Sussex police officer resigns after assault conviction

A GOVERNMENT minister will be contacted after a Chichester-based PC resigned from the force before facing an internal disciplinary process.

Michael Perkins, 49, who was a road policing officer based in Chichester, was found guilty of assaulting a female prisoner 
in 2011.

He appeared at Hastings Magistrates’ Court a year later in November, 2012, for a two-day trial, where he was convicted of common assault.

At the time of the trial he lived in Osprey Gardens, North Bersted.

The victim of the assault was a woman he was transporting to custody, after she had been arrested on suspicion of drink driving.

After his conviction, Sussex Police said the matter would be the subject of an internal disciplinary process.

Following an enquiry by the Observer in January, Sussex Police said the matter was on hold, while Perkins appealed his conviction.

However, he subsequently dropped the appeal and resigned from Sussex Police on March 16.

Following the resignation, Sussex police and crime commissioner (PCC) Katy Bourne said last week: “I am particularly concerned if an officer resigns before an internal disciplinary review has been completed, and I will be writing to the relevant minister of state to raise this issue.”

She added any allegations of behaviour that did not meet the ‘highest standards of professional and personal conduct’ were treated seriously and thoroughly investigated.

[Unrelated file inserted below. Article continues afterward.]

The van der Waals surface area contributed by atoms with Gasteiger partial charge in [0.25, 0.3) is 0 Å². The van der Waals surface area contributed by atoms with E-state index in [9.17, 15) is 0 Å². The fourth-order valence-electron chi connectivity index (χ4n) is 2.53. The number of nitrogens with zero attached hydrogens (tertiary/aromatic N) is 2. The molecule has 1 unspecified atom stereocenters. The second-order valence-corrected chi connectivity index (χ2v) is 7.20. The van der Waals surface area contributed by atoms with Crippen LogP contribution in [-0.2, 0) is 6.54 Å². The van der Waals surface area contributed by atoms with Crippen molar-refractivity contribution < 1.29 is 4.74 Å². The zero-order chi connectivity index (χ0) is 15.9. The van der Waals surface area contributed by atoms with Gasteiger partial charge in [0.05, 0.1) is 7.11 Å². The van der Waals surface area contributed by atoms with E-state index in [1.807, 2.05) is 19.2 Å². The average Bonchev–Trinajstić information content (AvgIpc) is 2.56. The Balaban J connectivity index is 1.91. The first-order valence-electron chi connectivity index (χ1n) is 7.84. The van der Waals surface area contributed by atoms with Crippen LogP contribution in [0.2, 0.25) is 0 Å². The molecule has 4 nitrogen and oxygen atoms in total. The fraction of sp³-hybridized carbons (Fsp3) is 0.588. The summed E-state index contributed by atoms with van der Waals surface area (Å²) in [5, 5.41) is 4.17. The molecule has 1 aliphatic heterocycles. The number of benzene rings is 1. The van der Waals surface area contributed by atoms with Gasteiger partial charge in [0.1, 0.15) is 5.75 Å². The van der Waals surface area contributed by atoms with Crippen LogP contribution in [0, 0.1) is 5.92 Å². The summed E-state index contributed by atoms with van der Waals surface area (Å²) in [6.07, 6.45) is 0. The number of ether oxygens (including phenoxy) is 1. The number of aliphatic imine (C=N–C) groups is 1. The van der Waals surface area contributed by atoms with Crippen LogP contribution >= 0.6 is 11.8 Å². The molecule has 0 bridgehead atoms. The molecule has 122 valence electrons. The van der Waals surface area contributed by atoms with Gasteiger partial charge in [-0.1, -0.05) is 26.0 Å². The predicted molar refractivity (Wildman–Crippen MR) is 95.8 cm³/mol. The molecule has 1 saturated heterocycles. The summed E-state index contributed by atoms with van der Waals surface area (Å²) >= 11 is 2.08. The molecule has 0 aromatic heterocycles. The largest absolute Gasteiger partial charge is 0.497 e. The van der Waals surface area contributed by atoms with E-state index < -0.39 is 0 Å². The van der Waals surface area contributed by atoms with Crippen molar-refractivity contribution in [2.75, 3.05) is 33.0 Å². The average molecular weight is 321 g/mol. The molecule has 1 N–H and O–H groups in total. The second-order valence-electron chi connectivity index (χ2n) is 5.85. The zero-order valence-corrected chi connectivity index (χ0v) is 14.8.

She said: “I have included a specific target in my police and crime plan to increase public confidence and there are new, national, measures being proposed, designed to ensure the highest standards of police integrity.

“These include setting out clearer rules for how officers should conduct themselves and ensuring that officers who do wrong are investigated and punished.”

Meanwhile, deputy chief constable of Sussex Police Giles York said: “Sussex Police expects the highest personal and professional standards from anyone who works for us.

“We will rigorously investigate any incidents where these standards are not maintained and we will take action to ensure the integrity of officers and staff.”

In February, the House of Commons home affairs committee published a report on the Independent Police Complaints Commission, which stated every year around 200 police officers facing disciplinary panels retire or resign in order to avoid misconduct proceedings.

Following his conviction by magistrates in Hastings, Perkins was fined £495 and ordered to pay £900 costs.

He also faced a separate charge of using threatening words or behaviour, but was found not guilty.

Perkins was a police constable in the Chichester road policing unit.

In the period since the offence took place, the road policing unit has moved to Arundel from Chichester.